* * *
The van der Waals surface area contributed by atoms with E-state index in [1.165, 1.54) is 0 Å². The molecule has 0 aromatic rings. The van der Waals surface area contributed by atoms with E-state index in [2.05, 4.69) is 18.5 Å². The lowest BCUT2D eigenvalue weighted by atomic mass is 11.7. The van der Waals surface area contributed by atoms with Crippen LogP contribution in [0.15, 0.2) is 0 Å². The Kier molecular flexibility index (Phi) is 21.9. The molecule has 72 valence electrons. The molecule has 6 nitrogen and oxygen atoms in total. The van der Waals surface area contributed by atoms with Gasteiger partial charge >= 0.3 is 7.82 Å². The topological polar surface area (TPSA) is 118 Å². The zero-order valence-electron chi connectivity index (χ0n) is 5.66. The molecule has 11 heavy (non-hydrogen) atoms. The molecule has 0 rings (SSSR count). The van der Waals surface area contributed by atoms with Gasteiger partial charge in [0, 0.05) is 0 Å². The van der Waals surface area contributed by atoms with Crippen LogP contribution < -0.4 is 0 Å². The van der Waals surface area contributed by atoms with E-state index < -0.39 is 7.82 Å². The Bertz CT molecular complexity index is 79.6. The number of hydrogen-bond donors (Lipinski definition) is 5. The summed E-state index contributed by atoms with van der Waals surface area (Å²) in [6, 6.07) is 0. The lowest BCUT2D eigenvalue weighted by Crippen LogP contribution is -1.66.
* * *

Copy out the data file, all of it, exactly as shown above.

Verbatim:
The van der Waals surface area contributed by atoms with E-state index in [1.165, 1.54) is 0 Å². The molecule has 0 aromatic rings. The van der Waals surface area contributed by atoms with E-state index in [2.05, 4.69) is 18.5 Å². The lowest BCUT2D eigenvalue weighted by atomic mass is 11.7. The van der Waals surface area contributed by atoms with Crippen LogP contribution in [0.15, 0.2) is 0 Å². The Kier molecular flexibility index (Phi) is 21.9. The molecule has 72 valence electrons. The molecule has 6 nitrogen and oxygen atoms in total. The van der Waals surface area contributed by atoms with Gasteiger partial charge >= 0.3 is 7.82 Å². The topological polar surface area (TPSA) is 118 Å². The zero-order valence-electron chi connectivity index (χ0n) is 5.66. The molecule has 11 heavy (non-hydrogen) atoms. The molecule has 0 rings (SSSR count). The van der Waals surface area contributed by atoms with Gasteiger partial charge in [0, 0.05) is 0 Å². The van der Waals surface area contributed by atoms with Crippen LogP contribution < -0.4 is 0 Å². The van der Waals surface area contributed by atoms with E-state index < -0.39 is 7.82 Å². The Bertz CT molecular complexity index is 79.6. The number of hydrogen-bond donors (Lipinski definition) is 5. The summed E-state index contributed by atoms with van der Waals surface area (Å²) in [6, 6.07) is 0. The lowest BCUT2D eigenvalue weighted by Crippen LogP contribution is -1.66.